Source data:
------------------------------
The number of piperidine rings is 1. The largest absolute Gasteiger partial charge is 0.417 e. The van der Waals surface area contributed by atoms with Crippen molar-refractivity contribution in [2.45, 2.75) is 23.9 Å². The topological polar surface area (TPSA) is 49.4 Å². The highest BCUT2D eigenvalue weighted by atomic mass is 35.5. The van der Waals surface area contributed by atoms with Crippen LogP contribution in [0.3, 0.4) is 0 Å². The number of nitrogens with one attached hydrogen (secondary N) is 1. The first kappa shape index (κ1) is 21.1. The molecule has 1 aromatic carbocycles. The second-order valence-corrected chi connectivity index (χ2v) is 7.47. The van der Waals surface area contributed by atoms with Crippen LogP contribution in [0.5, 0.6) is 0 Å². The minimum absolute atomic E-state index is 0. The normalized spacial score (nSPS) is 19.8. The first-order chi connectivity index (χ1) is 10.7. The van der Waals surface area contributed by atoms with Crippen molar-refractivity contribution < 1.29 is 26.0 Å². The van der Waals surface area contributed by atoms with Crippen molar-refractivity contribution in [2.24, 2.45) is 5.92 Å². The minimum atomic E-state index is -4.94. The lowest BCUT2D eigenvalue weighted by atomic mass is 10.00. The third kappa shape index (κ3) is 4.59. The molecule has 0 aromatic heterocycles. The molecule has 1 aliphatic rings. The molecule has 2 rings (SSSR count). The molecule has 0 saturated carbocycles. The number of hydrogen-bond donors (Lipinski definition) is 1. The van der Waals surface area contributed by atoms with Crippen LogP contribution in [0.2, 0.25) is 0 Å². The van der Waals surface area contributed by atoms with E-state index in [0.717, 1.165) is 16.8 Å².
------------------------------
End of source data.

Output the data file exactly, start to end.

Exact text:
The number of piperidine rings is 1. The largest absolute Gasteiger partial charge is 0.417 e. The van der Waals surface area contributed by atoms with Crippen molar-refractivity contribution in [2.45, 2.75) is 23.9 Å². The topological polar surface area (TPSA) is 49.4 Å². The highest BCUT2D eigenvalue weighted by atomic mass is 35.5. The van der Waals surface area contributed by atoms with Crippen LogP contribution in [0.3, 0.4) is 0 Å². The number of nitrogens with one attached hydrogen (secondary N) is 1. The first kappa shape index (κ1) is 21.1. The molecule has 1 aromatic carbocycles. The second-order valence-corrected chi connectivity index (χ2v) is 7.47. The van der Waals surface area contributed by atoms with Crippen LogP contribution in [0.5, 0.6) is 0 Å². The minimum absolute atomic E-state index is 0. The normalized spacial score (nSPS) is 19.8. The first-order chi connectivity index (χ1) is 10.7. The van der Waals surface area contributed by atoms with Crippen molar-refractivity contribution < 1.29 is 26.0 Å². The van der Waals surface area contributed by atoms with Crippen molar-refractivity contribution in [2.24, 2.45) is 5.92 Å². The minimum atomic E-state index is -4.94. The lowest BCUT2D eigenvalue weighted by atomic mass is 10.00. The third kappa shape index (κ3) is 4.59. The molecule has 0 aromatic heterocycles. The molecule has 1 aliphatic rings. The molecule has 2 rings (SSSR count). The molecule has 0 saturated carbocycles. The number of hydrogen-bond donors (Lipinski definition) is 1. The van der Waals surface area contributed by atoms with Crippen LogP contribution in [0.2, 0.25) is 0 Å². The van der Waals surface area contributed by atoms with E-state index in [0.717, 1.165) is 16.8 Å².